Sunday, September 22, 2013
How Detroit converted its fourth-down call
By Michael Rothstein
LANDOVER, Md. -- Matthew Stafford walked into his huddle, his team staring at him waiting for direction, for a play that could alter the fortune of his Detroit Lions on this Week 3 Sunday and perhaps many Sundays after.
It was 4th-and-inches. Detroit led by three, 20-17. A field goal could have made sense. But the Lions decided to go for it. To try and win on their own without having to rely on a defensive stop.
Coach Jim Schwartz watched from the sidelines as his Lions executed a quarterback sneak to give Detroit a crucial first down.
So Stafford walked into his huddle and said the Lions would try a quarterback sneak. Then he turned to his center, Dominic Raiola and asked what side he wanted to run the sneak off of -- over the middle, to his left, over veteran guard Rob Sims, or to his right, over rookie Larry Warford.
"I told Rob, 'Look, I’m going to put this on us,'" Raiola said. “Look what happened. I just told him we’re going to go left, to go left. The guy’s a monster. I’m not saying Larry isn’t, but I’m going to go to my vet.
"I'm going to go to my second-in-command over here."
Between Raiola and Sims, there is a combined 17 years playing for Detroit. Almost two decades of not converting this type of play. Not this time. Not this season. They have heard the talk of this being the same type of team as years past.
This play -- this chance -- was an opportunity to begin to remove it. To win. And Raiola wanted that on him.
When the play was called, Detroit running back Joique Bell turned to Stafford with a message -- one filled with coincidence. He told Stafford "I'll push you in the back." Anything to get the first down, to push for the inches they needed.
"Matt looked at me in my face," Bell said later. "And said 'Push me back.'"
Detroit lined up on the Washington 12-yard-line. Four minutes, 42 seconds remained. The Lions shifted into a balanced formation to make sure everything was set to head left.
Then Raiola snapped the ball to Stafford. Sims pushed forward.
“I got out to the backer pretty easy and I know Riley (Reiff) had his guy because I felt him on my heels,” Sims said. “If we were going left we should have something there if we’re talking about inches.”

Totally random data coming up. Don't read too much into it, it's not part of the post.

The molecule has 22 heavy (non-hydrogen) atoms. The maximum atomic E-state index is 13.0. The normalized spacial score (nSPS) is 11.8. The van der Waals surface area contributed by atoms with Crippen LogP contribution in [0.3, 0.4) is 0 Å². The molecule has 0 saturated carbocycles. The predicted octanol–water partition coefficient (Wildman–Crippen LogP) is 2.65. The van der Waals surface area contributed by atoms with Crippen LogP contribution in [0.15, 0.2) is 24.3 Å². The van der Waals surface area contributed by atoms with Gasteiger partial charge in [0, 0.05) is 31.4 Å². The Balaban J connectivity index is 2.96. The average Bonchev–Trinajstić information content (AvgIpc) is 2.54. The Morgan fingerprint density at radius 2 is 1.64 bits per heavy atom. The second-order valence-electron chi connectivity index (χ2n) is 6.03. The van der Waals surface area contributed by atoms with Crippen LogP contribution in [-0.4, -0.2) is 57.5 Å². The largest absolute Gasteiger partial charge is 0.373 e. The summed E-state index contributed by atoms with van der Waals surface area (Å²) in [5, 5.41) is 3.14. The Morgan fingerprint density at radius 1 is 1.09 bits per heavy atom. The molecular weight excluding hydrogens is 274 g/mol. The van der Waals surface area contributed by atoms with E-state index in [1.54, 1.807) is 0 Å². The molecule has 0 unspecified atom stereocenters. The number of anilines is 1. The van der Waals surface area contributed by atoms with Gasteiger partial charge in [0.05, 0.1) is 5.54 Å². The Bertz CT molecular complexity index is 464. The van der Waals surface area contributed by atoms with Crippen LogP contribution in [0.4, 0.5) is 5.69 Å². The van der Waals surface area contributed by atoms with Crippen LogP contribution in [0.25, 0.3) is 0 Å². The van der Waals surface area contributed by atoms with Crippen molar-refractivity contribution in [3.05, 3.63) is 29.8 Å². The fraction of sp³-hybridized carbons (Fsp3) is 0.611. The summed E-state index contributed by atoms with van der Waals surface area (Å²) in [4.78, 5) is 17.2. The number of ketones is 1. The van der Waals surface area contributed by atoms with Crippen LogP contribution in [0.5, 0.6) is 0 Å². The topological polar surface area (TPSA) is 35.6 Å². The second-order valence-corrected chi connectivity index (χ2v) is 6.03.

The inches were there. Stafford moved. Bell lined up behind him and pushed. That’s where there was some irony.
Had it been another week, Reggie Bush might have been the running back behind Stafford. And Bush had perhaps the most famous push for a touchdown in college football history at USC -- pushing his then-quarterback, Matthew Leinart, into the end zone to beat Notre Dame late in the fourth quarter.
This time, Bush watched from the sidelines. It wasn’t a touchdown, but a first down.
“It was just a heads-up play, by [Bell] and by Stafford,” Bush said. “Stafford, that’s a huge play by him and what more can you ask for out of your quarterback.”
Stafford fell forward. He knew he got it. Detroit had it by much more than it needed, gaining two yards on the play. Two plays later, the Lions would score on an 11-yard touchdown pass from Stafford to Calvin Johnson to take a 27-17 lead and an eventual 27-20 win against Washington.
But it was the play that set it up, a fourth-down call that took some guts, that made it happen. That might have turned the Lions around. And might have shown that a team with a lot of young players, including a still-growing quarterback, is starting to grow up.
“It was movie stuff. He looked at everybody and Dom said look, 'follow me, I got you,'" receiver Nate Burleson said. “And then he went in there and got hit and kept his feet moving and Joique came in and gave him another bump.
“That’s team football at its best. That’s the Detroit Lions, everybody dialing in for one play, giving all you got, knowing that one play could change the game and get the victory.”
Plays like that change games and potentially the fortunes of a franchise. There’s still a lot of things the Lions have to accomplish, a lot of things the Lions have to get through.
But Sunday -- one play -- might have been the start.